From the Sky-Hi Daily News (Tonya Bina):
Commissioners, the county manager and their water experts attended a Denver Water Board meeting on Wednesday to officially present the Stream Management Plan to the utility’s board members. Their team of water consultants has been checking the methodology behind the Grand County-initiated plan since the start, but some board members have only a vague knowledge about Grand County’s direction, according to Grand County Commissioner James Newberry. “I thought it went well,” said Newberry on Thursday. “The Stream Management Plan was well-received.”[…]
From the use of widely-accepted practices studying 80 miles of river system including seven tributaries in Grand County, the draft report of the Stream Management Plan paints a sobering picture of the area’s rivers. It shows that adult trout habitat is in short supply. Late-summer flows on the rivers are too low, causing late-summer water temperatures to frequently exceed state standards. Rapid flow changes near dams are problematic. And, the rivers suffer from too much sediment (most severe on the upper Fraser). Flushing flows — high-magnitude flows that flush sediment, bring needed oxygen to spawning beds and carry away waste— are too low and infrequent on some reaches, and control structures in the system create barriers for fish to pass. “There is a high PH on the Fraser upstream of Ranch Creek, we don’t know why but we’re monitoring it,” Wesche said of some key findings in the study, adding that a stretch of the Fraser River was flagged for pollutants from leaked discharge at the Moffat Tunnel’s west portal.
Target flows, or flows needed for stream health during winter and summer, as well as flushing flows, are specifically identified in the draft stream plan to mark what is needed to improve river health. There is also a working list of restoration projects, such as channel bar improvements, improved spawning habitat at Ranch Creek, culvert enlargements and implementation of sediment ponds on the upper Fraser.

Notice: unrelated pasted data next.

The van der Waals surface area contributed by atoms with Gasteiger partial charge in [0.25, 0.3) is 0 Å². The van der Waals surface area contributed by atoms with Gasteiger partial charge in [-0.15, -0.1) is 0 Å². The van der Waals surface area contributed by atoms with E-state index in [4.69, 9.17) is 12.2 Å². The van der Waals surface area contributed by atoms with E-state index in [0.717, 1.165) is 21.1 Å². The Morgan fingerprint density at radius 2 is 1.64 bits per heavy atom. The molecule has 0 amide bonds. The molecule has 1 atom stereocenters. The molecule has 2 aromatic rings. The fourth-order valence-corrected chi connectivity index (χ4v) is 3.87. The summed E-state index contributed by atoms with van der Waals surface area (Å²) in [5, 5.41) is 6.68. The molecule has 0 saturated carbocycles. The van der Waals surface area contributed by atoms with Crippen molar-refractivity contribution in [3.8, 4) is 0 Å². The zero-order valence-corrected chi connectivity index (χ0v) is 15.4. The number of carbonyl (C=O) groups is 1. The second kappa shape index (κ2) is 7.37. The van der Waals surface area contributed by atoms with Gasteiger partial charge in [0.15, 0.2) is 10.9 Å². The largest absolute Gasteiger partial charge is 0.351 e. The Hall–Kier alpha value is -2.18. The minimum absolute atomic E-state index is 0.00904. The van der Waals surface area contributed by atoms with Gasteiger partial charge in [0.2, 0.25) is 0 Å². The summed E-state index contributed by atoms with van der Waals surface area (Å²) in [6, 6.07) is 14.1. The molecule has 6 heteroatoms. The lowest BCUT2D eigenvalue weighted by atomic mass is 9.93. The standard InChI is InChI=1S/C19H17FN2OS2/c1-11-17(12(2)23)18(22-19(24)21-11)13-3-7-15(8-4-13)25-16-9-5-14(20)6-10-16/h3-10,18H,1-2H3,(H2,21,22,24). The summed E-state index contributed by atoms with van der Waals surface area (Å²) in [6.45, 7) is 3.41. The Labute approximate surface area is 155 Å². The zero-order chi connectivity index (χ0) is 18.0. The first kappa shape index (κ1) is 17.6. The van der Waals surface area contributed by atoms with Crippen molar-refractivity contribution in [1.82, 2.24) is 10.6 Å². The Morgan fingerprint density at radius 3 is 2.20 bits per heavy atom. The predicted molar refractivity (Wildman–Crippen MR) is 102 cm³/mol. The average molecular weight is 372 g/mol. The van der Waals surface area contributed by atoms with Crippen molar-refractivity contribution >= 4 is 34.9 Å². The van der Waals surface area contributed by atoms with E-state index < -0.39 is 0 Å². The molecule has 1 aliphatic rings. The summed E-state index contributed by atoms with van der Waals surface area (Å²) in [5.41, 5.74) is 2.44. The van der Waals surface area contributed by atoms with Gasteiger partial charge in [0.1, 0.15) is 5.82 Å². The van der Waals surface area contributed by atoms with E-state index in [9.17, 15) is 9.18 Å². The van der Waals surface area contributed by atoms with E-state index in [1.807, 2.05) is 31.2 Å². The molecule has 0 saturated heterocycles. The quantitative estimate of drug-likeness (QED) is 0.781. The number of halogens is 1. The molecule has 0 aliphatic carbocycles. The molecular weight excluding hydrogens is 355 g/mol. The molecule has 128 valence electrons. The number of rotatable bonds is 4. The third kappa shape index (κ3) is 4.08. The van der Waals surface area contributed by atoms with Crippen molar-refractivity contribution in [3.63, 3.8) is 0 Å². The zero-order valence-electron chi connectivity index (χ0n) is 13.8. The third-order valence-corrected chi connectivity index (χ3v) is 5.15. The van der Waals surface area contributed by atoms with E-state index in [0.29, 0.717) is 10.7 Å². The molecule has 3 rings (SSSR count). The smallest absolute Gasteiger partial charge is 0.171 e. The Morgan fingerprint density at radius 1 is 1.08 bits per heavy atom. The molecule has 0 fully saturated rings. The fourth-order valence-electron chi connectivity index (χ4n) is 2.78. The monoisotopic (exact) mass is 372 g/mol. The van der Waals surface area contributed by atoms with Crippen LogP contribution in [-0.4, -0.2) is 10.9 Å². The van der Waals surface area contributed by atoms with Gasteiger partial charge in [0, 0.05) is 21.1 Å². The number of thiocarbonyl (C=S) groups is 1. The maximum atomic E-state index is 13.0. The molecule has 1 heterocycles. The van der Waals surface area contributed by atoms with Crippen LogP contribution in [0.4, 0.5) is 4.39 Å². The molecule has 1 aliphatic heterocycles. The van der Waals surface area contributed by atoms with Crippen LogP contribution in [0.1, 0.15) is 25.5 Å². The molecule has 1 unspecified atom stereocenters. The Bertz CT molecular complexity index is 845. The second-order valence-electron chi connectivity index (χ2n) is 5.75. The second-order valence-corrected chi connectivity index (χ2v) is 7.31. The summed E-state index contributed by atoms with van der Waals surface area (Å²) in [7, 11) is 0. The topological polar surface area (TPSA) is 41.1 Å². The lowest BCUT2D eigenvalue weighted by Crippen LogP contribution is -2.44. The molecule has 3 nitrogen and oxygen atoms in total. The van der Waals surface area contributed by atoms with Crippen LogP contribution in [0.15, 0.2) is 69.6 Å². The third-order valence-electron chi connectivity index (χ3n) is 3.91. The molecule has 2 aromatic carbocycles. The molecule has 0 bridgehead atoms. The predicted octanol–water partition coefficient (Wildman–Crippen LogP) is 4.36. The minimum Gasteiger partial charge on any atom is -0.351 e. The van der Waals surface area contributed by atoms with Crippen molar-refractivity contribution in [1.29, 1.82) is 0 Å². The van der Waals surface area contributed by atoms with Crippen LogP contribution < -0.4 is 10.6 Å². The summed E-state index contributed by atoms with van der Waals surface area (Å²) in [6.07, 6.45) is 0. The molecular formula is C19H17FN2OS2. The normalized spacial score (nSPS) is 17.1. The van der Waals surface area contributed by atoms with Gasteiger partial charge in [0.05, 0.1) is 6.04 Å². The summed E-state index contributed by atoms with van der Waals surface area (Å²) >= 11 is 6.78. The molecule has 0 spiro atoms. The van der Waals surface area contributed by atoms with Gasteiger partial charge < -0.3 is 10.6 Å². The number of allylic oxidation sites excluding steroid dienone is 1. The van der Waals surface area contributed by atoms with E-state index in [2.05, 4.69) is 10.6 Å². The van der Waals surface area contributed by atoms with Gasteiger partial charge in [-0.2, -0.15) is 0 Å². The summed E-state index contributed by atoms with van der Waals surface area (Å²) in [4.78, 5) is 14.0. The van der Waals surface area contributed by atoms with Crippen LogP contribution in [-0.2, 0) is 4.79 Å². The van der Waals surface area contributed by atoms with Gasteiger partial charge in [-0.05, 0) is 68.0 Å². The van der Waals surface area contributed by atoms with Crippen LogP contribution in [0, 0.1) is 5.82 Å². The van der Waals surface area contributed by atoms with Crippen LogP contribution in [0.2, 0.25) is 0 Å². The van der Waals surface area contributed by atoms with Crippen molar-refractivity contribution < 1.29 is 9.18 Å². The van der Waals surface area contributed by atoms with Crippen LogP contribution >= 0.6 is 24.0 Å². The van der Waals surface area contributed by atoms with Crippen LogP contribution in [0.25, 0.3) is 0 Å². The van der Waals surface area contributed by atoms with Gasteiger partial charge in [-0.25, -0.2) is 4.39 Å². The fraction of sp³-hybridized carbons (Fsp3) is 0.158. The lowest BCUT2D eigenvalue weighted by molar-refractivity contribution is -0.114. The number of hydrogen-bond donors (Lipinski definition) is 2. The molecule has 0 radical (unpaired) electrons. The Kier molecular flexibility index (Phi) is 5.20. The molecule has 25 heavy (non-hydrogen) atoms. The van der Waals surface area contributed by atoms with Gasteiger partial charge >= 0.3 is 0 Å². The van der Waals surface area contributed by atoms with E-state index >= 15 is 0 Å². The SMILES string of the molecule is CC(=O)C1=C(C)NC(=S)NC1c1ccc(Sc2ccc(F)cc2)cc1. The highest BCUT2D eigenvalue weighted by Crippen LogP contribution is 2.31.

The “million-dollar question,” however, centers on phase three of the plan, according to county officials who at Wednesday’s meeting with Denver aimed to get a nod of agreement that the city water providers were willing to work with Grand County in recognition that the plan is a valid testament of river health. Denver Water is “comfortable working within that science,” as long as the plan is used as a “guidance” document and not used in “some sort of regulatory fashion,” said Denver Water’s Director of Planning Dave Little on Thursday. “Science is subjective,” he said. “Some think that putting the word ‘science’ on it means it’s absolute, but there is a lot of personal judgment and personal opinion involved in interpreting data.”
Denver Water has not objected to the county’s approach in using the stream management plan as a basis for negotiating ways to manage impacts to the river system. “We’ve agreed not to argue the science but to concentrate on providing solutions for the impacts,” Little said, adding that the Denver Water Board is behind using the plan on “how to best apply limited resources to get the best value from a stream-health point.”[…]
While phase one of the plan included inventory and review of stream data and phase two presents scientifically-based recommendations of stream flow, phase three will take the involvement of Denver Water and the Northern Water Conservancy District, the Division of Wildlife and others to ensure coordination of diversions, reservoir releases and restoration of river reaches actually happen. Grand County officials call it “sharing the risk.” For part of phase three of the plan, they are also sharing the cost. Denver Water and Northern each put in $100,000 to help pay for the study.
As part of Denver and county negotiations in regard to the Moffat Firming project, a list of enhancements to river health has been offered by Denver Water, and how those items fit into the findings of the stream management plan are still being talked about among stakeholders.
More Colorado River Basin coverage here.